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The Call for Dignity, or a Particular Universalism

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[Although the many difficulties of Tunisia’s democratic transition have received significant attention over the past six months, there has been relatively little commentary regarding the claims and attitudes that made the winter mobilizations so unique. The movement’s so-called lack of leadership, the proliferation of parties, the economic and financial crisis, the risk of a supposedly Islamist threat—all these themes have been discussed at length by analysts in Tunisia and abroad. Consequently, rather than engaging in yet another attempt to assess the movement’s success, or predict its failure, this paper examines an aspect of the mobilization that has attracted surprisingly little attention, namely, the Tunisian protestors’ call for dignity (karama) and respect (ihtiram)., Although the many difficulties of Tunisia's democratic transition have received significant attention over the past six months, there has been relatively little commentary regarding the claims and attitudes that made the winter mobilizations so unique. The movement's so-called lack of leadership, the proliferation of parties, the economic and financial crisis, the risk of a supposedly Islamist threat—all these themes have been discussed at length by analysts in Tunisia and abroad. Consequently, rather than engaging in yet another attempt to assess the movement's success, or predict its failure, this paper examines an aspect of the mobilization that has attracted surprisingly little attention, namely, the Tunisian protestors' call for dignity (karama) and respect (ihtiram).]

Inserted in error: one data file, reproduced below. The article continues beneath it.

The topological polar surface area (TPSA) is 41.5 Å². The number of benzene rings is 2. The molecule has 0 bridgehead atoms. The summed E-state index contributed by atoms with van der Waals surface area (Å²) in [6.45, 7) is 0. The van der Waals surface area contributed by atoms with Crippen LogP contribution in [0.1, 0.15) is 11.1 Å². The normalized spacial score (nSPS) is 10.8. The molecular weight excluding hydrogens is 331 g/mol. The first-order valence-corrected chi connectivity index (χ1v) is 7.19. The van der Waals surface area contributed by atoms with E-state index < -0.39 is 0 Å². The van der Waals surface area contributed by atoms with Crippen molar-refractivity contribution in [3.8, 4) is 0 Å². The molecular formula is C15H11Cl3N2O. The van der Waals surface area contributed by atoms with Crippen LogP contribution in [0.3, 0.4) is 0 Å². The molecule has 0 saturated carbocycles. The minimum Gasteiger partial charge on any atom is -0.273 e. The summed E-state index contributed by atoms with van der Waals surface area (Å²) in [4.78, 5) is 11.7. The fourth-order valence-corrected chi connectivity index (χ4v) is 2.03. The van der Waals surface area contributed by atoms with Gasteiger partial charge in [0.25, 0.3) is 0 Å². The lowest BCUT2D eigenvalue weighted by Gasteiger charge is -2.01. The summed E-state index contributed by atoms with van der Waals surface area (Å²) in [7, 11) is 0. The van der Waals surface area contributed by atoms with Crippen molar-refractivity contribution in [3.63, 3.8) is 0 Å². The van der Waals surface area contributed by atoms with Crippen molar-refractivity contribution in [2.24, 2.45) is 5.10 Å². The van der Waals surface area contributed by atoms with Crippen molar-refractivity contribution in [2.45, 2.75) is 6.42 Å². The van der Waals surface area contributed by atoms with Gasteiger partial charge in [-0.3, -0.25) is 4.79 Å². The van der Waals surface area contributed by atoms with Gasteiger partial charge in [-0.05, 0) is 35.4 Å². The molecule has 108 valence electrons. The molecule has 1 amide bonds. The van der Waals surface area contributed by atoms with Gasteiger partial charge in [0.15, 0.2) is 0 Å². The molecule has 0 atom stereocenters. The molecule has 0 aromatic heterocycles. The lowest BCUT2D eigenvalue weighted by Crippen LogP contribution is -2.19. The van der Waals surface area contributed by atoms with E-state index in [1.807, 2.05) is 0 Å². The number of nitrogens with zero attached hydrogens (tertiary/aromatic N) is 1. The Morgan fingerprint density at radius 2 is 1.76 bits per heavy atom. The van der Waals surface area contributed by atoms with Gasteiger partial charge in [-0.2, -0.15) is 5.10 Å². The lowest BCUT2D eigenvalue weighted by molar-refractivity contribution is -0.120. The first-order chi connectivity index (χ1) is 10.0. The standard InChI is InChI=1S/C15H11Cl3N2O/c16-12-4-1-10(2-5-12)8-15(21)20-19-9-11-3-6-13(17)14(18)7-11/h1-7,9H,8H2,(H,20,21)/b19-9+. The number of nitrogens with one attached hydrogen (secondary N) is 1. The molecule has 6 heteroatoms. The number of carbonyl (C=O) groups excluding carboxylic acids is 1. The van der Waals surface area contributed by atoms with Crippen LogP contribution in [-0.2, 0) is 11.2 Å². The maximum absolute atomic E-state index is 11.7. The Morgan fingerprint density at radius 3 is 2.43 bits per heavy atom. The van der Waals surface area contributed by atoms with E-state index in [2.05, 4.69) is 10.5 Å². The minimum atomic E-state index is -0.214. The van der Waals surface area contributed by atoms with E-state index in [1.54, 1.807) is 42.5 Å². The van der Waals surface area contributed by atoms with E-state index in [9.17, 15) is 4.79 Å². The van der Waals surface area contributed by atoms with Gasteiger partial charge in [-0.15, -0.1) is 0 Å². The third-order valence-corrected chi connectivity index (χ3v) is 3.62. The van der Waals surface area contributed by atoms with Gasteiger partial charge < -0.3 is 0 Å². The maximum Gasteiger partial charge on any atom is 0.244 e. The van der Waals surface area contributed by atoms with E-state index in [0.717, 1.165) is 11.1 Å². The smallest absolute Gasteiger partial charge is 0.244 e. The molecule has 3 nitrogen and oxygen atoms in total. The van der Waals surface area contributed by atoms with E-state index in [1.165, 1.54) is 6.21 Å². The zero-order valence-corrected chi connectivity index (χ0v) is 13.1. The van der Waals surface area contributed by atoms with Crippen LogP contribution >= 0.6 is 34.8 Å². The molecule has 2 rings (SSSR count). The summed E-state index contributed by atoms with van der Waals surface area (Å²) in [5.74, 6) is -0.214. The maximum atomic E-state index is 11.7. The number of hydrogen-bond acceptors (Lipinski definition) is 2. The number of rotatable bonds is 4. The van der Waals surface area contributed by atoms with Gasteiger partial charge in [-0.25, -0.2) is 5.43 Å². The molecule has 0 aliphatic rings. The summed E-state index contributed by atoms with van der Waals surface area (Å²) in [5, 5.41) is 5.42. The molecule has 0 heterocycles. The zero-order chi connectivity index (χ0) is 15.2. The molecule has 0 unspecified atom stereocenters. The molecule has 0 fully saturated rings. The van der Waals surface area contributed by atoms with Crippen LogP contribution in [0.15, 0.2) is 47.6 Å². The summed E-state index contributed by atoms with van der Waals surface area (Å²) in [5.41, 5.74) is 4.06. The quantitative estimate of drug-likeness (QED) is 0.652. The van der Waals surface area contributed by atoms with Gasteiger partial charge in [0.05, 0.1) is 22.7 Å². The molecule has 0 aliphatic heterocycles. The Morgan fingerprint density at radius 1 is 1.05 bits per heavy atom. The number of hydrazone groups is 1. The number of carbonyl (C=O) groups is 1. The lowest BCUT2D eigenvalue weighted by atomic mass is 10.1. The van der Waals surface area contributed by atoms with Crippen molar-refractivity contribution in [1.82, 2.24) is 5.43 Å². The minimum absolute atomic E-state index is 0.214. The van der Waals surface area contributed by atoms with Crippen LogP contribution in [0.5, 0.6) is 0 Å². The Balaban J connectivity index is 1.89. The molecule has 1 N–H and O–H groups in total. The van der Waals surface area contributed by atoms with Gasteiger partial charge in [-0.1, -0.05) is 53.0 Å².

10.1163/187633711X591503
/content/journals/10.1163/187633711x591503
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/content/journals/10.1163/187633711x591503
2011-03-25
2016-09-26

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